A Message from Councilwoman Deborah Gray
I am proud to announce that legislation I sponsored, giving Black women much needed dignity and respect, has been unanimously approved by City Council. The legislation establishes the Cleveland Commission on Black Women and Girls, a 15-member body that will recommend programs, policies and legislation aimed at improving the quality of life for Black women and girls. Creating this commission is in response to a 2020 Bloomberg report showing Black women living in Cleveland ranked last in the nation regarding equity access to social, health, economic and education opportunities. But even without the study, we felt this. This is a national embarrassment and we cannot tolerate this glaring inequity. The commission creates a venue where Black women may express their concerns, experiences and challenges and where recommendations will be developed for programs that will improve their lives.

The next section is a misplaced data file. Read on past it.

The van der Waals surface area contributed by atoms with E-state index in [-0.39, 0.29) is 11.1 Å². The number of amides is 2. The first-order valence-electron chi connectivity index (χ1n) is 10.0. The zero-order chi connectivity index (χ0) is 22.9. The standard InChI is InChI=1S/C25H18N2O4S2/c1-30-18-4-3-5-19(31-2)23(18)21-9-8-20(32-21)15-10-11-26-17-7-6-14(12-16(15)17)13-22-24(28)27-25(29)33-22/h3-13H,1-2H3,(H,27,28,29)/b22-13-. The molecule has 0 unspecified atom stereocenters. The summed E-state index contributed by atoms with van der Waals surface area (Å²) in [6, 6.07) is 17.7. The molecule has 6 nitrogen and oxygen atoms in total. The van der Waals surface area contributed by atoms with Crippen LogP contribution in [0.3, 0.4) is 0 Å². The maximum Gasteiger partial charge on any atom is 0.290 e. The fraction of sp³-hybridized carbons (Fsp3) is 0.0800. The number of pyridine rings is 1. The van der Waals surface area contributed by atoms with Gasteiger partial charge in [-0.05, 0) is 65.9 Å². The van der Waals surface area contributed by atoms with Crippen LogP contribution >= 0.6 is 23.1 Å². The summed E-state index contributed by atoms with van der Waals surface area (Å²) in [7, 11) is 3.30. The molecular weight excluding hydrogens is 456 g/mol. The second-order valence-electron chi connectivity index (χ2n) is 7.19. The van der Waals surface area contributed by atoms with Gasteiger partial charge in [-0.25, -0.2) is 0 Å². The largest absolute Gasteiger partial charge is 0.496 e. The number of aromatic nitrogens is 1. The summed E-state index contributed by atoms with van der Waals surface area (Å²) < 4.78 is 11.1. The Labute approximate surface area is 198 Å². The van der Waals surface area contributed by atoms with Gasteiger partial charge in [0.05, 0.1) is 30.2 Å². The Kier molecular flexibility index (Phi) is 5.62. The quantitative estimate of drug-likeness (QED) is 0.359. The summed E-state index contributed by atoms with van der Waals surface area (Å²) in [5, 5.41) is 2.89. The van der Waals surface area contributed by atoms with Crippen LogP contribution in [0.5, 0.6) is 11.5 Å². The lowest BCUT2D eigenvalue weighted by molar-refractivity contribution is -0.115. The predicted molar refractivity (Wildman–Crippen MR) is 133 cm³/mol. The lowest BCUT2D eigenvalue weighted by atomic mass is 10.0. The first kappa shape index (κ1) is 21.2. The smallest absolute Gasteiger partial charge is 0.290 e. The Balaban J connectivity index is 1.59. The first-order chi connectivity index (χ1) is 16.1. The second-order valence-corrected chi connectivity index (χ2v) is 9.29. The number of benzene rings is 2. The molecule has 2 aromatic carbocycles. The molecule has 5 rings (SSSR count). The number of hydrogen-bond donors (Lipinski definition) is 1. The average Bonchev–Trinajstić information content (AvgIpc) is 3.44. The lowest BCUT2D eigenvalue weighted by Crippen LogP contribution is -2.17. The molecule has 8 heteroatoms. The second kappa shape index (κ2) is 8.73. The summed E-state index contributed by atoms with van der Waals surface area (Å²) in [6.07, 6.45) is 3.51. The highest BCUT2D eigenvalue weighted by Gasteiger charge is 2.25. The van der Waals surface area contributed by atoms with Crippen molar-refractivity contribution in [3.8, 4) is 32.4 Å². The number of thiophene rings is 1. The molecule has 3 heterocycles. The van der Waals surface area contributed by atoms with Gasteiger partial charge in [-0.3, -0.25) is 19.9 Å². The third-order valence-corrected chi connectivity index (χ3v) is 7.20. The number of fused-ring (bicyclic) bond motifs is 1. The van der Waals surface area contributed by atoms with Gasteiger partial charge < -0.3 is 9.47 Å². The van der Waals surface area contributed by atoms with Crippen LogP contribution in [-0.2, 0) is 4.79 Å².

When Black women flourish, families and communities flourish. Commission appointees will come from different backgrounds and experiences, representing faith, education, organized labor, health care, social work and more. Now that the legislation has passed, the mayor’s office and council will begin the process of selecting the commission members. The commission will conduct research and public hearings and issue reports on the status of Black women and girls. It will serve as an advisor to the mayor and city council. The commission will also establish a girls’ subcommittee to identify, explore and recommend solutions to obstacles that Black girls are facing, primarily in the schools. This is real progress toward freeing Black women from so many dead-ends in their lives. I see this commission as a monumental step toward empowering black women and girls who for so long have been denied so much.
I want to thank Mayor Justin Bibb
and my council colleague Stephanie
Howse who co-sponsored the
Deborah A. Gray
Cleveland City Councilwoman, Ward 4